Intrinsic motivation is the desire to do something because it is the right thing to do. Children are not born with the desire to do the right thing. They are designed to survive and have their needs met. To raise kids with aspirations and the drive to reach their goals, they must learn the intrinsic value of a thing. Instead of promising a toy on the next trip to the grocery store, try giving your child a mini list of items. Explain to them that families take care of each other and buying food is one way to do that. Make them part of the process instead of bribing them to “be good” while you drag them along. Teach your child to be part of a team. Modeling working together for a common good is the next step towards grateful kids.
Give Kids Ownership
Think of the last time you accomplished something you really worked hard for. It is immensely satisfying to set a goal, do the work, and finish the job. But what about the time you were given someone else’s to-do list? My guess is you were exhausted when you finished, especially if the other person took all the credit. When children are not invested, they are doing someone else’s work. They are less motivated and more likely to just give up. Give a child ownership and they will work tirelessly and with a happy heart.
In my classroom we are a team. Our room is a space we share; therefore, you make a mess, you clean it up. I have a basket filled with small dustpans and hand brooms. After snack or lunch, the kids know to go clean up their space and pack up. These kids will sweep the whole room if you let them. And that’s the reward. They are so proud of doing it themselves and being a part of our team that I don’t have to bribe them with treats.
Taking pride in your work leads to valuing the work of others. Valuing others is the next step on the path towards true gratitude. Set family rules and give children responsibilities. They need jobs that are both individual and shared. The reward is a job well done.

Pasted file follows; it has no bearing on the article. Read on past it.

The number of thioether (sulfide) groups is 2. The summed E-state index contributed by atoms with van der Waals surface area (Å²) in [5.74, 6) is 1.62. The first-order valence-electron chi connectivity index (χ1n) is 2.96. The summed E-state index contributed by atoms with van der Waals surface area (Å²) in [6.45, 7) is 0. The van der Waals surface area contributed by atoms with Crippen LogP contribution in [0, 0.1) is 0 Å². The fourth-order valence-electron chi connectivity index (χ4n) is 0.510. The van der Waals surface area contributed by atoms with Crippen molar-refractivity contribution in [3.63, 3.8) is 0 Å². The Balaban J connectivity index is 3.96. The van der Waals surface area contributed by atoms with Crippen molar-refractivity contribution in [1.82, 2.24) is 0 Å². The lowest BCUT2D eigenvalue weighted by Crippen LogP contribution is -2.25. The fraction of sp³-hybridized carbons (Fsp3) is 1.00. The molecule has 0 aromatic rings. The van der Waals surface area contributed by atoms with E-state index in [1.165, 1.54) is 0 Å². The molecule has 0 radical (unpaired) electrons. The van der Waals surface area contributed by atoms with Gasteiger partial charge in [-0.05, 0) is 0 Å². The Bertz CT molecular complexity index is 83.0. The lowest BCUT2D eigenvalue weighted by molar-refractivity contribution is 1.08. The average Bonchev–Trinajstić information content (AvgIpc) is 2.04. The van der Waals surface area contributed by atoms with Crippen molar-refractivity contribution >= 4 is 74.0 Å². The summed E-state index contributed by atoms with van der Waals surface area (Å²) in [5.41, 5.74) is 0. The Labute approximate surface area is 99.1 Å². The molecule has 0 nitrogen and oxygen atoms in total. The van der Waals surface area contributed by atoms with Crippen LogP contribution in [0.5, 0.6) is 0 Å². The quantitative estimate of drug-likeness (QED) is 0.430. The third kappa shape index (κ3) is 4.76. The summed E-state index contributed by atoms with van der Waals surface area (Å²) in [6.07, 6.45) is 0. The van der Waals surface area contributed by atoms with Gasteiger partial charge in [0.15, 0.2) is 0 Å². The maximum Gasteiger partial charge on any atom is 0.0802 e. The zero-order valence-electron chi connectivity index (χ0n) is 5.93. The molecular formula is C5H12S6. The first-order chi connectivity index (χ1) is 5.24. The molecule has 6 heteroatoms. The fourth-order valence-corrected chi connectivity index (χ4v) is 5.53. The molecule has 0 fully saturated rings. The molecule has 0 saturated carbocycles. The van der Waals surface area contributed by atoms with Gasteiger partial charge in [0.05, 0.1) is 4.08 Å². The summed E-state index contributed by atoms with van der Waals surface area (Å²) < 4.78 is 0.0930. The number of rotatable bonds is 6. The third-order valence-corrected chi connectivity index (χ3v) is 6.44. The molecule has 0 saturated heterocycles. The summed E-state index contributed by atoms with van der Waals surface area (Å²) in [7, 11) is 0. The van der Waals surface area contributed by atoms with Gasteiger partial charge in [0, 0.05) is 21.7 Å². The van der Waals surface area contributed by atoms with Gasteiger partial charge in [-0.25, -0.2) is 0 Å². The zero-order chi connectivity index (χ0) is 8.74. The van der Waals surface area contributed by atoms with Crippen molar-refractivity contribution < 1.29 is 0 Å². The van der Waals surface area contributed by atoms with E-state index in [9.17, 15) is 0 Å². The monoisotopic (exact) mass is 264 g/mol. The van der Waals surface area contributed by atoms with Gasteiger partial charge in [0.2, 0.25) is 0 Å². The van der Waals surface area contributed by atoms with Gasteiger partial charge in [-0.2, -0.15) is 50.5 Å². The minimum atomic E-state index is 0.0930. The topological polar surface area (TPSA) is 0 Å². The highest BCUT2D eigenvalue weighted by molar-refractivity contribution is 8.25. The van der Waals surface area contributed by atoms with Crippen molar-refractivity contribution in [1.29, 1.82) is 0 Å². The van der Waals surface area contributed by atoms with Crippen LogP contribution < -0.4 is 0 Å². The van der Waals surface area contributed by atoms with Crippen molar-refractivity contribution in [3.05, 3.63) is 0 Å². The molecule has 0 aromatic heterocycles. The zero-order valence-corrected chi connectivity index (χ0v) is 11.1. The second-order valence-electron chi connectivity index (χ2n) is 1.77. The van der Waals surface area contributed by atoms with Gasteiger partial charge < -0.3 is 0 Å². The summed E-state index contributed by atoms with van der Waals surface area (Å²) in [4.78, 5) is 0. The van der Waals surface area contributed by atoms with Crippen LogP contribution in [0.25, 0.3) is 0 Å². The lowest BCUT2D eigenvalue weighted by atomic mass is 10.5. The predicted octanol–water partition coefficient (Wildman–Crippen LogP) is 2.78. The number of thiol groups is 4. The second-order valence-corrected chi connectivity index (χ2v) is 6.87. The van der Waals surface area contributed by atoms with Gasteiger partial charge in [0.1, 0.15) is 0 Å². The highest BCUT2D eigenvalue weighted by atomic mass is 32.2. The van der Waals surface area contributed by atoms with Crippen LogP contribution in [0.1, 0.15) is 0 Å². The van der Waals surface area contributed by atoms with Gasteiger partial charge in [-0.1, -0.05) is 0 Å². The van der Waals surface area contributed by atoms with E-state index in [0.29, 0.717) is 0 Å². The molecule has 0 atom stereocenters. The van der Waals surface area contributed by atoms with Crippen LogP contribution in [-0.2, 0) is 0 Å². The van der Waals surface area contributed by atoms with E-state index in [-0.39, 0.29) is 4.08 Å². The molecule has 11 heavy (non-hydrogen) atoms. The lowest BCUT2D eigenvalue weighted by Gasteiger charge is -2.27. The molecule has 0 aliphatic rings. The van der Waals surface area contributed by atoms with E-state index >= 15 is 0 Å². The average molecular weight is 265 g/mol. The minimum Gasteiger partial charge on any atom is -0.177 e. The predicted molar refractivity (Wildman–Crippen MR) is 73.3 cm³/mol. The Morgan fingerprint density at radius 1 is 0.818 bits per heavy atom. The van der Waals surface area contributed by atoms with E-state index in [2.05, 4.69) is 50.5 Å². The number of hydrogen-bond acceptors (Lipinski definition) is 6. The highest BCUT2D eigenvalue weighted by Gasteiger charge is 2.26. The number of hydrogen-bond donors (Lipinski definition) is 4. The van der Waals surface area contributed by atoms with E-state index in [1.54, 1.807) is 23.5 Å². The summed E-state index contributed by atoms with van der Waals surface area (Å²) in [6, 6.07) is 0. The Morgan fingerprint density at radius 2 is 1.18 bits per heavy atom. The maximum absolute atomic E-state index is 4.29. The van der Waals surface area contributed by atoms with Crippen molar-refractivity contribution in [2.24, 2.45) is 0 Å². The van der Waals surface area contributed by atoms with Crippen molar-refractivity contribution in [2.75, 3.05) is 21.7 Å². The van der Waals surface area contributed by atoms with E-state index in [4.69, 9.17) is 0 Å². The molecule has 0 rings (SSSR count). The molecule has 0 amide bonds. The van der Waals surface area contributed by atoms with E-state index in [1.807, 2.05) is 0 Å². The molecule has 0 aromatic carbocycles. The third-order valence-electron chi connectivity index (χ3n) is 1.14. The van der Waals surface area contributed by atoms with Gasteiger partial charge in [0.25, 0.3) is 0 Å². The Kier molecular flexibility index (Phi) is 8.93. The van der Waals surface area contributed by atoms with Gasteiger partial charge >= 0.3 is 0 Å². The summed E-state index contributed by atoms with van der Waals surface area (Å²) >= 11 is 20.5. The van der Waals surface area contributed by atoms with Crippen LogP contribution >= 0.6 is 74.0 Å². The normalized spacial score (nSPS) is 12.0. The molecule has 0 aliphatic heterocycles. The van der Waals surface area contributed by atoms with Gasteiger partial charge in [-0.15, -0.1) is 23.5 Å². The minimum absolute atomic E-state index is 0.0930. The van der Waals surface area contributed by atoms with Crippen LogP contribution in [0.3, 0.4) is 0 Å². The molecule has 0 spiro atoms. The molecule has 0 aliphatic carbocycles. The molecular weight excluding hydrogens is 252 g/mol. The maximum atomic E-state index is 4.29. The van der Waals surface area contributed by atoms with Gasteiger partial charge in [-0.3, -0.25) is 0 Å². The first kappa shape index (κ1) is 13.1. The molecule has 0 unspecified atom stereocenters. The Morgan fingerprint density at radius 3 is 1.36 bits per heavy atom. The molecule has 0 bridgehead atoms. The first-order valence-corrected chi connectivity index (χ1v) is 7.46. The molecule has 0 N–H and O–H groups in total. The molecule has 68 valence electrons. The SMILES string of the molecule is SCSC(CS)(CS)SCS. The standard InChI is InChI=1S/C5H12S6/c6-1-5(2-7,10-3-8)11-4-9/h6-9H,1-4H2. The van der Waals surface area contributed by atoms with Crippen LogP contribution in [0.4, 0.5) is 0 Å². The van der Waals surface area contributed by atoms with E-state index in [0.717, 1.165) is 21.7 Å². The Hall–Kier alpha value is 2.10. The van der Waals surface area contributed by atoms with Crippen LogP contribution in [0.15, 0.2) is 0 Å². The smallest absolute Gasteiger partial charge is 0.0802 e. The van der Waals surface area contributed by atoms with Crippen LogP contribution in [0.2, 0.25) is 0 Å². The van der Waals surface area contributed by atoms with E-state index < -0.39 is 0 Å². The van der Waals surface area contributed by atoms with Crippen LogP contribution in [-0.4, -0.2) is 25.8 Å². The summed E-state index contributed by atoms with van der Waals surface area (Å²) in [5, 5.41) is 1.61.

Model True Giving
In todays world of Volunteer Vacations and Gala fundraisers, it’s easy to think you are setting an example of giving. But are you really? Mr. Rogers said it best, “The real issue in life is not how many blessings we have, but what we do with our blessings. Some people have many blessings and hoard them. Some have very few and give everything away.” When what we give costs us nothing personally, we are not really giving from our heart. Bidding on expensive items at a fundraiser is fun and exciting, we get rewarded with a new toy and the recognition from our peers. Don’t get me wrong, fundraisers like this are hugely important. But that won’t teach your child to be grateful.
That time you took off your coat and wrapped it around your child or friend, that is giving. When we let a mom struggling with a baby in her arms go ahead of us in the line at the grocery store, that is compassion. When we take what we have and set some of it aside for others, that is generosity. Children learn what it means to give when they see it modeled every day. Acts of service and love, done without the promise of reward. When we give from the heart our children will follow our lead. A generous heart is a thankful one. A generous child is a thankful child.
The Giving Manger
Instead of focusing on things this holiday season and that naughty elf up there on the shelf, why not make it about giving from the heart. I highly recommend starting a new tradition in your home called the “Giving Manger”. This beautifully illustrated book and tiny manger, take the focus off of what we can get at Christmas, and puts it back on what we can give.
Raising grateful kids isn’t about how much you have. It’s about how you live. So start living a grateful life and watch the blessings flow. You’ll find you are a more grateful person and your kids will be too.